The EMD SDP40F was a six-axle, 3000 hp diesel passenger locomotive produced by General Motors Electro-Motive division specifically for Amtrak. It is essentially an SD40 locomotive with a cowl body and a steam generator.
Upon the formation of Amtrak in 1971, it initially inherited a number of second hand first-generation passenger locomotives, with much of it in need of replacement. Two types of locomotives were immediately identified; first, a long-ranged diesel unit equipped with large fuel tanks and water reserves to be used on long-distance journeys. The second type was a smaller, lighter unit meant to working on shorter Corridor routes. Of the two, the first was considered a priority. EMD won the contract to build 150 units, designated SDP40F.
The SDP40F was based on the proven SD40-2 locomotive. It shared the powertrain and the controls of one, but it also has a steam generator installed at the rear, for heating passenger trains. It was also built with an F45/FP45 style cowl body. Finally, EMD used the new HT-C (High-traction 3-axles truck) truck in place of the SD40's Flexicoil trucks. It should be noted that unlike later locomotive sbuilt with the HT-C truck, the trucks on the SDP40F had hollow bolsters. The first unit was delivered in 1973, with the last unit arriving in 1974.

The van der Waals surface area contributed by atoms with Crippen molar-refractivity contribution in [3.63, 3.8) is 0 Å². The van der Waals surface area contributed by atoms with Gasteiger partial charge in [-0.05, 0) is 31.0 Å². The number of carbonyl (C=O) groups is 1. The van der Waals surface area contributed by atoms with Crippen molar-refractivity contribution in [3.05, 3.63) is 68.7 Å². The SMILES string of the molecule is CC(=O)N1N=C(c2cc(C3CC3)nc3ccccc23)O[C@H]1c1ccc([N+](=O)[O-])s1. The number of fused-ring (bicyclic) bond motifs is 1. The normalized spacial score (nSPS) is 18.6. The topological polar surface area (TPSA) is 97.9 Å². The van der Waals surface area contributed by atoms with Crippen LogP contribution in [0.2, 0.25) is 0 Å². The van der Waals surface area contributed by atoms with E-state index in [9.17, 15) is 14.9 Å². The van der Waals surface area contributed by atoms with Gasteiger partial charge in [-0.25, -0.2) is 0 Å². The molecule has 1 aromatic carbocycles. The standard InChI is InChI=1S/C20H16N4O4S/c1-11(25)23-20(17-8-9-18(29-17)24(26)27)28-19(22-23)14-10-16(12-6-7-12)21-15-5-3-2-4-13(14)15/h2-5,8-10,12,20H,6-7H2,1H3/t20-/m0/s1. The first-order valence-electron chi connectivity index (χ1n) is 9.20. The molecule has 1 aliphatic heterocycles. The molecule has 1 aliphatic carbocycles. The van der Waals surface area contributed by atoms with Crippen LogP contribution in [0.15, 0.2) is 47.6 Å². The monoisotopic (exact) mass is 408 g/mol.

The SDP40F was mechanically reliable, but it experienced a number of derailments, always on the trailing unit and always on shallow curves. The hollow bolsters of the truck was immediately suspected, forcing trains pulled by SDP40Fs to slow down in cuves substantially, throwing long-distance schedules out the window. Although later investigations traced the causes to the uneven weight distribution caused by the steam generators, added to a yawing effect that occured when a lightweight baggage car was coupled beind an SDP40F, the damage was done to the reputation of the SDP40F. For the second batch of F40PHs, 25 almost-new SDP40Fs were traded in and various parts reused.
These locomotives were retired from Amtrak service by 1985. Santa Fe traded a number of locomotives to Amtrak in exchange for the SDP40Fs, on a horsepower-to-horsepower basis. Before Santa Fe started using them in service, they replaced the hollow bolsters on the trucks with standard bolsters. They als removed the steam generator equipment. The SDF40-2, as it was then called, remained in service until 2001, when they were finally retired and scrapped.
One unit, Amtrak 644, is preserved in Portland, Oregon.